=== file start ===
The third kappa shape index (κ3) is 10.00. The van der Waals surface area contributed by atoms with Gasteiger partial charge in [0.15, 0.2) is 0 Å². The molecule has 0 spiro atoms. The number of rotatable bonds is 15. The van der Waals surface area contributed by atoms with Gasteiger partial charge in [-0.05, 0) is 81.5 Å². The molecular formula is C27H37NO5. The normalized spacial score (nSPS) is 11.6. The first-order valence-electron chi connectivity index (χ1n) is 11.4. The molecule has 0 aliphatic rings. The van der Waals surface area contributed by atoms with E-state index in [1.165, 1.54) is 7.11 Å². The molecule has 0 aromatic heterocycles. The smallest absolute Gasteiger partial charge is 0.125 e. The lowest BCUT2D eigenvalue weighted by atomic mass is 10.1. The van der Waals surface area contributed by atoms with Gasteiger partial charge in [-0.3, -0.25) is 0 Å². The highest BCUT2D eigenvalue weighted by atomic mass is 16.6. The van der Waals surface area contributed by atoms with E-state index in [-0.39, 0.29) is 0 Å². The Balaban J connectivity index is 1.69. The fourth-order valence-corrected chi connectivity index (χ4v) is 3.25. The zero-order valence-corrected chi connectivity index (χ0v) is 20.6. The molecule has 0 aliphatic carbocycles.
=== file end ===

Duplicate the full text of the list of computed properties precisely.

The third kappa shape index (κ3) is 10.00. The van der Waals surface area contributed by atoms with Gasteiger partial charge in [0.15, 0.2) is 0 Å². The molecule has 0 spiro atoms. The number of rotatable bonds is 15. The van der Waals surface area contributed by atoms with Gasteiger partial charge in [-0.05, 0) is 81.5 Å². The molecular formula is C27H37NO5. The normalized spacial score (nSPS) is 11.6. The first-order valence-electron chi connectivity index (χ1n) is 11.4. The molecule has 0 aliphatic rings. The van der Waals surface area contributed by atoms with E-state index in [1.165, 1.54) is 7.11 Å². The molecule has 0 aromatic heterocycles. The smallest absolute Gasteiger partial charge is 0.125 e. The lowest BCUT2D eigenvalue weighted by atomic mass is 10.1. The van der Waals surface area contributed by atoms with Gasteiger partial charge in [-0.3, -0.25) is 0 Å². The highest BCUT2D eigenvalue weighted by atomic mass is 16.6. The van der Waals surface area contributed by atoms with E-state index in [-0.39, 0.29) is 0 Å². The Balaban J connectivity index is 1.69. The fourth-order valence-corrected chi connectivity index (χ4v) is 3.25. The zero-order valence-corrected chi connectivity index (χ0v) is 20.6. The molecule has 0 aliphatic carbocycles.